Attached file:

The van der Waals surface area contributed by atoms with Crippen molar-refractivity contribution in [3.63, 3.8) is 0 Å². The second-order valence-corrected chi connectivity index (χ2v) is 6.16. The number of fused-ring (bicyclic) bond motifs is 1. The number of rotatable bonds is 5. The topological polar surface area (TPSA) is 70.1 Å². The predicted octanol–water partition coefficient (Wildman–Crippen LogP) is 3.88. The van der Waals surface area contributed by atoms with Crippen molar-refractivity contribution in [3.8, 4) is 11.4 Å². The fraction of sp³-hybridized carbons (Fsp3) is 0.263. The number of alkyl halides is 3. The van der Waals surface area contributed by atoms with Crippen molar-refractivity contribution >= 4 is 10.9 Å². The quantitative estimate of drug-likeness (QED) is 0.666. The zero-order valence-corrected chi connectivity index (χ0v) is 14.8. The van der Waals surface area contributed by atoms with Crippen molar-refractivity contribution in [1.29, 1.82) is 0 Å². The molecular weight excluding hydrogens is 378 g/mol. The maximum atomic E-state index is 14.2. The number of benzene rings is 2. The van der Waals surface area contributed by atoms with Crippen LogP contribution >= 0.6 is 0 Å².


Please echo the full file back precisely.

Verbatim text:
The van der Waals surface area contributed by atoms with Crippen molar-refractivity contribution in [3.63, 3.8) is 0 Å². The second-order valence-corrected chi connectivity index (χ2v) is 6.16. The number of fused-ring (bicyclic) bond motifs is 1. The number of rotatable bonds is 5. The topological polar surface area (TPSA) is 70.1 Å². The predicted octanol–water partition coefficient (Wildman–Crippen LogP) is 3.88. The van der Waals surface area contributed by atoms with Crippen molar-refractivity contribution in [3.8, 4) is 11.4 Å². The fraction of sp³-hybridized carbons (Fsp3) is 0.263. The number of alkyl halides is 3. The van der Waals surface area contributed by atoms with Crippen molar-refractivity contribution >= 4 is 10.9 Å². The quantitative estimate of drug-likeness (QED) is 0.666. The zero-order valence-corrected chi connectivity index (χ0v) is 14.8. The van der Waals surface area contributed by atoms with Crippen molar-refractivity contribution in [1.29, 1.82) is 0 Å². The molecular weight excluding hydrogens is 378 g/mol. The maximum atomic E-state index is 14.2. The number of benzene rings is 2. The van der Waals surface area contributed by atoms with Crippen LogP contribution >= 0.6 is 0 Å².